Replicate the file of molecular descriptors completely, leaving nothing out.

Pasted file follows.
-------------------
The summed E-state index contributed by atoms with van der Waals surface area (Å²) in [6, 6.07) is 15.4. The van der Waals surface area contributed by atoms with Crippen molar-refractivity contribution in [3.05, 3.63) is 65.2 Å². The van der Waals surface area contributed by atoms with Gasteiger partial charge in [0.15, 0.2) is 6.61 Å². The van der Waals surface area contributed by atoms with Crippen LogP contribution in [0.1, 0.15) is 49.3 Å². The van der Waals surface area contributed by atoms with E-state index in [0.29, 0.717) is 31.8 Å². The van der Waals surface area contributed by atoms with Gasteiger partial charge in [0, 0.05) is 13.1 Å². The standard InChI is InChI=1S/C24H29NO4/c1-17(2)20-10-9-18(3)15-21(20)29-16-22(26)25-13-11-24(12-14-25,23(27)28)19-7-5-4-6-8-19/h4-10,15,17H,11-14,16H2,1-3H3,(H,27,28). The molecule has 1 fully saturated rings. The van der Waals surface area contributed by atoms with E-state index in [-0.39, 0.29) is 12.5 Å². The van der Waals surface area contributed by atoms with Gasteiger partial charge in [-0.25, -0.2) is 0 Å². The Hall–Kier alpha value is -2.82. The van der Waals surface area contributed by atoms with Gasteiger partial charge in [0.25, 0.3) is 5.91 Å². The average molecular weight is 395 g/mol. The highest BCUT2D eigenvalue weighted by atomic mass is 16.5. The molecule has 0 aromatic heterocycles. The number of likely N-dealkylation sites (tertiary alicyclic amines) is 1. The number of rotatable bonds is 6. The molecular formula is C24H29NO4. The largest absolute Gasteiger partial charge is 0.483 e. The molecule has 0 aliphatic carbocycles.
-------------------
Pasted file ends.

The summed E-state index contributed by atoms with van der Waals surface area (Å²) in [6, 6.07) is 15.4. The van der Waals surface area contributed by atoms with Crippen molar-refractivity contribution in [3.05, 3.63) is 65.2 Å². The van der Waals surface area contributed by atoms with Gasteiger partial charge in [0.15, 0.2) is 6.61 Å². The van der Waals surface area contributed by atoms with Crippen LogP contribution in [0.1, 0.15) is 49.3 Å². The van der Waals surface area contributed by atoms with E-state index in [0.29, 0.717) is 31.8 Å². The van der Waals surface area contributed by atoms with Gasteiger partial charge in [0, 0.05) is 13.1 Å². The standard InChI is InChI=1S/C24H29NO4/c1-17(2)20-10-9-18(3)15-21(20)29-16-22(26)25-13-11-24(12-14-25,23(27)28)19-7-5-4-6-8-19/h4-10,15,17H,11-14,16H2,1-3H3,(H,27,28). The molecule has 1 fully saturated rings. The van der Waals surface area contributed by atoms with E-state index in [-0.39, 0.29) is 12.5 Å². The van der Waals surface area contributed by atoms with Gasteiger partial charge in [-0.25, -0.2) is 0 Å². The Hall–Kier alpha value is -2.82. The van der Waals surface area contributed by atoms with Gasteiger partial charge in [0.25, 0.3) is 5.91 Å². The average molecular weight is 395 g/mol. The highest BCUT2D eigenvalue weighted by atomic mass is 16.5. The molecule has 0 aromatic heterocycles. The number of likely N-dealkylation sites (tertiary alicyclic amines) is 1. The number of rotatable bonds is 6. The molecular formula is C24H29NO4. The largest absolute Gasteiger partial charge is 0.483 e. The molecule has 0 aliphatic carbocycles.